Sam sighed impatiently. She’s never been the most patient person in our group. (Jess is.) “Michael,” she whispered. “You know this and I know this, but everyone’s different. Each of us has our character flaws and it’s harder for us to notice them than for someone else to. Do you get what I’m trying to say?”
“Like the fact that Scott talks too much or that Danny’s too skeptical?”
Samantha nodded vigorously, and a smile appeared on her face. “Exactly, mellon-nin, but my brother doesn’t think he talks too much, believe me. I think you need to accept it as part of who you are and just move on.” Even for Sam that was a bit harsh. There was a long silence, almost deadly, it seemed, before either one of us spoke again.
“Michael,” Sam said, breaking the awkward silence that had built up in only a few moments. The great thing about Sam is that even if she starts being mad at someone, it’s hard for her to stay mad with them. She’s fiddling with her glasses. Again. “I don’t see why you don’t just accept this. Not everything is perfect and things that are imperfect don’t always need reasons.” Outside, the rain’s begun to cease, but the sun is setting rather quickly. “Are you listening to me, Michael?” She quit playing with her glasses for a brief moment to wave a hand in front of my face. She's still wearing the bracelet that she made at summer camp last year when we all went. (I think Scott and I were doing some leatherwork at the time, but whatever.) Before Mom and Dad decided to tell me.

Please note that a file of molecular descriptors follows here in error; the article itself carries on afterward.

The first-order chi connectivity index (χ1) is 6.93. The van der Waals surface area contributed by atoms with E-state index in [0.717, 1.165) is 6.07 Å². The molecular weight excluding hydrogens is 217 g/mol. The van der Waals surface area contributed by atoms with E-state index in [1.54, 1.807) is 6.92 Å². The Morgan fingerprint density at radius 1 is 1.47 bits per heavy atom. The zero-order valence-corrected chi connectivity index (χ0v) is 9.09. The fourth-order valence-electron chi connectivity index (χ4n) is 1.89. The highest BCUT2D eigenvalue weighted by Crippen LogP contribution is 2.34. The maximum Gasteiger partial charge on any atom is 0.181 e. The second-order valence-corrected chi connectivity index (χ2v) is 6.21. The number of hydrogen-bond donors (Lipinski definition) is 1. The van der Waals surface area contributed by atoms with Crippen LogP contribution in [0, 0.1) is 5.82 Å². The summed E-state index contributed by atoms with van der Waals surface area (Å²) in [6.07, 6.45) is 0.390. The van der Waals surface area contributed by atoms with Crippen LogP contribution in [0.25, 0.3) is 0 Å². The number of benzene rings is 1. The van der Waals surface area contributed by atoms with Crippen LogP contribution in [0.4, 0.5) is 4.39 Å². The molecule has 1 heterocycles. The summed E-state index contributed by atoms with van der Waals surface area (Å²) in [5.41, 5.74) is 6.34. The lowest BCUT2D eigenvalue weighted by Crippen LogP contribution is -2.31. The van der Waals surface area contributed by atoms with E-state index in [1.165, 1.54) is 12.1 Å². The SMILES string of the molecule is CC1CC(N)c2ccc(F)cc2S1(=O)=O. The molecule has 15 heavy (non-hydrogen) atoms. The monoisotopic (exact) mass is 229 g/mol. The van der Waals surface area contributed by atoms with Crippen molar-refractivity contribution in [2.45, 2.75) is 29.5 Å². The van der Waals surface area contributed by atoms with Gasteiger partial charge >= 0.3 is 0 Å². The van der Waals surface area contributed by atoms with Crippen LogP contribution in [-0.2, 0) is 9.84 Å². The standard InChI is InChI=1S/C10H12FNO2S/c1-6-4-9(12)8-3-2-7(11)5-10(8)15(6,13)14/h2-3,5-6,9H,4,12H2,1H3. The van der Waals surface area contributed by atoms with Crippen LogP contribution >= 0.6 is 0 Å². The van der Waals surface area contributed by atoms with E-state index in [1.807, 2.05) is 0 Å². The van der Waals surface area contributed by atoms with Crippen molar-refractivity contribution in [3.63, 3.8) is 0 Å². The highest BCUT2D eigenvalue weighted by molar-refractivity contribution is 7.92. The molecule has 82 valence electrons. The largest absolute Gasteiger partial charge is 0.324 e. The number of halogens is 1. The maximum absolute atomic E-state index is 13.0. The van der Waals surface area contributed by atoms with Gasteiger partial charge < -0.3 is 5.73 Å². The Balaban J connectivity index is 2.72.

“Yeah, I’m listening.” But I really wasn’t. Sam eyed me doubtfully, as if she knows I was lying. At times, I almost wish she didn’t know me as well, but since when does my opinion matter for anything?
Ever since I’ve known Samantha, we certainly haven’t gotten along perfectly, and it’s surprising that we’re even still close friends after all these years. I think it’s fair to say that we’ve helped each other through a lot, especially in the past year or so. I tend to have a much more scientific mind than she does, and there has to be a reason for anything and everything, no matter how theoretical the reason may be.
“No you aren’t,” she said. I wish I was invisible. Then, no one would be able to say they could see how I felt. Or if I was paying attention. “Now everything has a reason, doesn’t it?” Well, even for Sam, that was way random. But I guess she’s right. Almost. Except for the fact that the Institution is rotten at the core. All that glitters is not gold and all that is gold does not glitter.